Credit: Pandora Media,

Thanks to a freshly released decision from the U.S. Copyright Royalty Board on its "Web IV" rate-setting proceeding, Pandora Media's (NYSE:P) music royalty costs will rise 15% next year for music not included under its various direct deals with publishers.

But while that might sound like bad news at first, Pandora is more than happy to shell out the extra cash. Sure enough, Pandora shares whipsawed in Wednesday's after-hours trading, initially falling as much as 30%, then reversing course to trade up nearly 20% as the market digested the news.

So what, exactly, did the CRB say?

Keeping in mind Pandora itself hasn't received the CRB's full decision -- which more than anything will provide the logic behind the rates on which it settled -- Pandora was kind enough to offer the following table summarizing the per-performance rate changes:

Per-Performance RateAd-SupportedSubscriptionBlended*
"Web IV Rate" Decision for 2016  $0.0017  $0.0022  $0.00176
Current "Pureplay Rate" for 2015**  $0.0014  $0.0025  $0.00153

*Pandora's projected blended rate for 2016, ** From 2006-2015, Pandora paid rates and terms under a Pureplay agreement negotiated with SoundExchange. In 2015, the "Web III" or statutory rate was $0.0023. Source: Pandora.

Put simply, Pandora's royalties paid for ad-supported listeners will climb, and those paid for subscription customers will fall. But on average, Pandora's blended rate will increase almost exactly 15% year over year, to $0.00176 per performance. 

During a conference call Wednesday to discuss the decision, Pandora CEO Brian McAndrew summed it up well:

[W]e're pleased to finally have much‐needed certainty on the rate structure for our core Internet radio business. While next year's CRB rate will be 15% higher than we currently pay, it is still well within our range of expected outcomes. This is a rate we can work with and grow from. Importantly, the new structure is set at a level that allows us to aggressively invest in a vibrant and growing music ecosystem and pursue our strategic plan to build the world's most powerful music discovery platform as well as a strong business.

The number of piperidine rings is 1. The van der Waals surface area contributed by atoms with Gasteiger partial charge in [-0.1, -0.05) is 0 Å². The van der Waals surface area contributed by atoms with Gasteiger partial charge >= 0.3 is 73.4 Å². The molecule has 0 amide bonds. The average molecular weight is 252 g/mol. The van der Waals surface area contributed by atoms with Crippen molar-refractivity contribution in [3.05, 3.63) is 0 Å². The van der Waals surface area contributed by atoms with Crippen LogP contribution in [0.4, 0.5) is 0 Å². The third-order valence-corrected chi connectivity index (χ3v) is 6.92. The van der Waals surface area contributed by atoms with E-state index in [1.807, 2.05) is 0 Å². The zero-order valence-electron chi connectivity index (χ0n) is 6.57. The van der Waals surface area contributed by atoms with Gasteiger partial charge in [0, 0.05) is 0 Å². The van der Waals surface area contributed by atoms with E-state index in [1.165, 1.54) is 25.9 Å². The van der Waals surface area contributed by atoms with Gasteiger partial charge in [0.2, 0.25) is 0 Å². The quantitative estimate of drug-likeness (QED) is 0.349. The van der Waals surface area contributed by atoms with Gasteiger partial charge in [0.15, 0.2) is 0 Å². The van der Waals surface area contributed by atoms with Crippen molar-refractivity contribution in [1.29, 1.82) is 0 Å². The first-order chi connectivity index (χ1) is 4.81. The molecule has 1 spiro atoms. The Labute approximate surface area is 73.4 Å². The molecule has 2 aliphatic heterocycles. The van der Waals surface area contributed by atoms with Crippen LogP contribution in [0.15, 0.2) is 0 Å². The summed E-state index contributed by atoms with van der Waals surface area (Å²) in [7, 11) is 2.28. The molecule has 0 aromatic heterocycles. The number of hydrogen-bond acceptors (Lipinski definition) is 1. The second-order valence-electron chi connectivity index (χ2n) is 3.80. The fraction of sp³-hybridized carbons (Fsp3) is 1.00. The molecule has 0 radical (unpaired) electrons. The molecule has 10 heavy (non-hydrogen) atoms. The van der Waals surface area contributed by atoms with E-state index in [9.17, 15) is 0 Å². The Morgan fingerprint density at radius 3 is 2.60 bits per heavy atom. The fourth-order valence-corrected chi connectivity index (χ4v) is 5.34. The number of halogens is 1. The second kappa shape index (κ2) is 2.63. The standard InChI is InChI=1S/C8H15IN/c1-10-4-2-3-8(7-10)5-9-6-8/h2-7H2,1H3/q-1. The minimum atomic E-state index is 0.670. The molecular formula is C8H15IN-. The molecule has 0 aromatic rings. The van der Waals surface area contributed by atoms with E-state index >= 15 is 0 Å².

For perspective, these proceedings have long stood a significant source of uncertainty for investors, primarily as royalty collector SoundExchange was requesting the CRB raise per-performance rates to a much higher range of $0.0025 to $0.0029. Pandora, for its part, was arguing for lower rates in the range of $0.00110 to $0.00129 per nonsubscription performance, and $0.00215 to $0.00240 for each subscription performance.

In a more unusual move, the CRB also declined to set exact rates as expected for the period from 2017 through 2020. Instead, it will adjust royalties after 2016 based on the Consumer Price Index -- a benchmark most notably used as a key measure to calculate inflation. That's also perfectly acceptable, McAndrews confirmed later in the call, as Pandora was already accounting for a much higher 9% annual increase in their royalty rate structure with each successive year under their current Pureplay agreement.

In the end, the CRB chose to effectively split the difference between the respective requests of Pandora and SoundExchange. And though it's not clear how the folks at SoundExchange feel about the new rates, it's evident Pandora is happy to put this hurdle behind it in order to place its focus back on resuming profitable growth, expanding the scope of its business, and improving monetization. With that in mind -- and with shares of Pandora down nearly 25% year to date going into Wednesday's close -- it's no surprise investors are so aggressively bidding up Pandora stock today.

This article represents the opinion of the writer, who may disagree with the “official” recommendation position of a Motley Fool premium advisory service. We’re motley! Questioning an investing thesis -- even one of our own -- helps us all think critically about investing and make decisions that help us become smarter, happier, and richer.